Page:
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Today we’re going to talk about controllers. Controllers are incredibly important in the gaming experience because they are how we communicate actions within a game and often play a significant role in why we like or dislike certain games. And over the years they have seen some huge improvements mostly brought on by the creation of more complex and immersive video games. Controller design is so important in fact that some of the largest game console manufacturers spend hundreds of millions of dollars each cycle trying to update and refine their designs. But interestingly, the same can’t quite be said for one of the biggest gaming platforms right now - so we’ll talk about that too.


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Hi! I’m Andre Meadows and this is Crash Course Games. Today we are going to be talking about input devices and how they have a role in the complexity, sensitivity, and interactivity in games. In other words: we’re going to talk about why controllers matter.

So, an input device is really just any hardware device that can be plugged into a computer, providing data and control signals to the computer. Basically, input devices are how people talk to the computer and tell it what to do. And a big part of gaming relies on the type of control the player has over actions within a game.

The player’s intentions should be able to translate directly into the input device and the computer should be able to provide feedback from that input just as quickly. And it's that constant feedback loop from your brain, to your fingertips, to the input device, to the computer, to the action taking place on the screen, that is the foundation of gameplay.

[Theme Music]

So, each input device has its own qualities that make it better for certain functions than others. And the specific type of input device and how it's used can greatly impact gameplay. Even just the feel of a controller – its weight, shape, and button configuration – can have a big impact on the gaming experience.

For example, one study compared the use of a bongo drum vs. a standard controller in Donkey Kong: Jungle Beat on the GameCube. Both devices were designed for this type of gameplay and researchers found that the specific device used didn’t actually affect the performance of the player. However, they did find that players were more engaged when using the bongos versus the controller.

The bongos helped players feel as though they were part of the game, playing a real instrument, while the controller still felt like an intermediary between the player and the game. This may shed some light on the success of gaming peripherals like those plastic guitars in Rock Band and Guitar Hero, but it also hits at the heart of controller design. Controllers must meet the needs of the game, but they also need to facilitate a positive gaming experience for the player.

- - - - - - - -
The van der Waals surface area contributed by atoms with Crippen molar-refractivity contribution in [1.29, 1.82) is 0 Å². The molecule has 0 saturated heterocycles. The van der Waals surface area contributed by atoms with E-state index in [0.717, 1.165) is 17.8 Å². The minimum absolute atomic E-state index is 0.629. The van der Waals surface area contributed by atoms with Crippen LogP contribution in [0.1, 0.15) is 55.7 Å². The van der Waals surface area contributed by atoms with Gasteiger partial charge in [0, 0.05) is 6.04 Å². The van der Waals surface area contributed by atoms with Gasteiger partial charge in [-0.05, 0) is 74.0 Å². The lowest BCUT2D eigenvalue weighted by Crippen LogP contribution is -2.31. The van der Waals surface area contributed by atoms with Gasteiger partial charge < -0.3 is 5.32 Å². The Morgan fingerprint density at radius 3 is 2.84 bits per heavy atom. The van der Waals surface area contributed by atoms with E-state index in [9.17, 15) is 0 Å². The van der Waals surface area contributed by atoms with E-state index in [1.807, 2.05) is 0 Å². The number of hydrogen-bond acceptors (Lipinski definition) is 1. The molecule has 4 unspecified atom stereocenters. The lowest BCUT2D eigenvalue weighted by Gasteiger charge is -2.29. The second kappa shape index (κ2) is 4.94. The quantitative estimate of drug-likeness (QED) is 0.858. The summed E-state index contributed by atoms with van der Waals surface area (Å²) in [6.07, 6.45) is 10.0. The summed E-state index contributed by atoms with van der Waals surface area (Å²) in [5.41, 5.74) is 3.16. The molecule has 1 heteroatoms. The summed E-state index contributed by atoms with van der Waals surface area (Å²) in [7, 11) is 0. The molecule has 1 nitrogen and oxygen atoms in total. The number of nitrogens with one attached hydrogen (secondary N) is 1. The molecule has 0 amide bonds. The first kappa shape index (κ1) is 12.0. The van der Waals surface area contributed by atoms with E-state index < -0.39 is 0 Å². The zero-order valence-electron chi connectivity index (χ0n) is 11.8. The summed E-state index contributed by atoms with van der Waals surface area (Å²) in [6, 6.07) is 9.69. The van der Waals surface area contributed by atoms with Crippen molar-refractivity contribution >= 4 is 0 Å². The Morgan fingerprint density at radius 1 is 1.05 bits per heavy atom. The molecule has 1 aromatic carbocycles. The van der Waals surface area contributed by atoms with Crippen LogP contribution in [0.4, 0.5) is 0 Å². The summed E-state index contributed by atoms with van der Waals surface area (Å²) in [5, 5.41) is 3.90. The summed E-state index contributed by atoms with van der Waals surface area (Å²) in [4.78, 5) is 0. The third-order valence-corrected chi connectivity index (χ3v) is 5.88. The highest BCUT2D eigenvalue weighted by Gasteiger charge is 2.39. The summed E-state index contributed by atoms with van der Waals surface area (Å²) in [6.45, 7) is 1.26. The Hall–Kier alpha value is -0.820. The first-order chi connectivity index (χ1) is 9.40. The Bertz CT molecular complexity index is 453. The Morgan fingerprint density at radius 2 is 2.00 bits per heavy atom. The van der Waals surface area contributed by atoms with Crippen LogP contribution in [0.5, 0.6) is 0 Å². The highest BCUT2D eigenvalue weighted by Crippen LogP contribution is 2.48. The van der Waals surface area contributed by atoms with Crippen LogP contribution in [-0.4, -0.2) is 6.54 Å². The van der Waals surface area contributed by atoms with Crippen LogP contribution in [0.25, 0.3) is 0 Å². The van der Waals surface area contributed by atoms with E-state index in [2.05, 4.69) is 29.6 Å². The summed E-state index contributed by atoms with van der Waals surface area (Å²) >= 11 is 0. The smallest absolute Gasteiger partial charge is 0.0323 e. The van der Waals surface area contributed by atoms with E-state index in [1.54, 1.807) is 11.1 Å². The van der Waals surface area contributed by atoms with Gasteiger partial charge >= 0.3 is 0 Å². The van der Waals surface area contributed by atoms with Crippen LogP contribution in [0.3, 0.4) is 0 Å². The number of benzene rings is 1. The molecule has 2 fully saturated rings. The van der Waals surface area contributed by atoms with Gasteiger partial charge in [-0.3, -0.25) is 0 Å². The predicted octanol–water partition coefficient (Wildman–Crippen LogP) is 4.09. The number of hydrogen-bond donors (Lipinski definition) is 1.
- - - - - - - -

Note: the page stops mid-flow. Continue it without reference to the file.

And game controllers have come a long way since the early consoles, so let’s start by breaking controller design into five eras of gaming: The Classic Era, the D-Pad Era, the Analog Era, the Motion Tracking Era, and the Modern Era.

Let’s start with the Classic Era and one of the earliest arcade video games – Atari’s Pong released in 1972. Pong had controllers that used a round wheel that could be turned to move a player’s paddle up or down the screen. These controllers would become known as paddles for the object they were controlling.

But paddle controllers could only move objects in 1 dimension, which was great for games like Pong and Breakout but wouldn’t work so great for a game like Pac-Man. Until the early 1980s, there still really wasn’t a standard for game controllers. It was a period of trial and error to see what would work – the Atari 2600 alone had at least a dozen different controller designs in its lifetime.

One of the most well-known input devices of this time was Atari’s joystick. The joystick could move in four directions, featured one button, and was simple enough that players could easily learn how to use it. But the joystick was also bulky and cumbersome. And in order to perform more advanced actions, the player would have to juggle both the joystick and paddle controller at the same time.

So, as game designers pushed forward towards more advanced ideas for games, the limitations of these devices were soon realized. In order to create games where players could move, jump, and attack all at the same time, a new input device would have to be created.

The D-Pad era was a step towards an advanced 2D input device allowing for better gaming on the part of the game design and the player. The D-Pad was the brainchild of Gunpei Yokoi, who created it for the 1982 Game and Watch version of Nintendo’s Donkey Kong. Now, the original Game and Watch used just two switches that moved either left or right. But in order to move to more complex gameplay, they needed a way to move characters in four directions – not just two. Because the game unit was so small, the standard joystick couldn’t be used and so Yokoi decided to add two more switches.

Unfortunately, this made gameplay feel awkward for players. It was difficult to remember which switch controlled which specific action. The solution was to connect these switches in a “cross-shaped, thumb-operated, micro – switched lever capable of moving in four directions. ”And thus, the D-Pad was born and would reign supreme."

And the D-Pad era really was dominated by Nintendo with the basic design and configuration of the NES and Super NES controllers. These were used as inspiration for the majority of controllers to come. In addition to the D-Pad, the NES controller featured multiple buttons, which meant that games could now be designed so that players could perform separate actions, like, jumping and attacking an enemy at the same time. And the Super NES included shoulder buttons that allowed for even more complexity in game design, such as simultaneous input like aiming and firing in Super Metroid.

Moving forward, game creators again started looking to improve and challenge game design, this time moving into 3D. But to do this, they would need a controller that could handle that extra dimension. Enter analog joysticks. So, let’s start by talking about the Nintendo 64 controller. I know some of you hate it because it’s big and bulky or because Mario Party gave you blisters, but it’s still an important part of this era.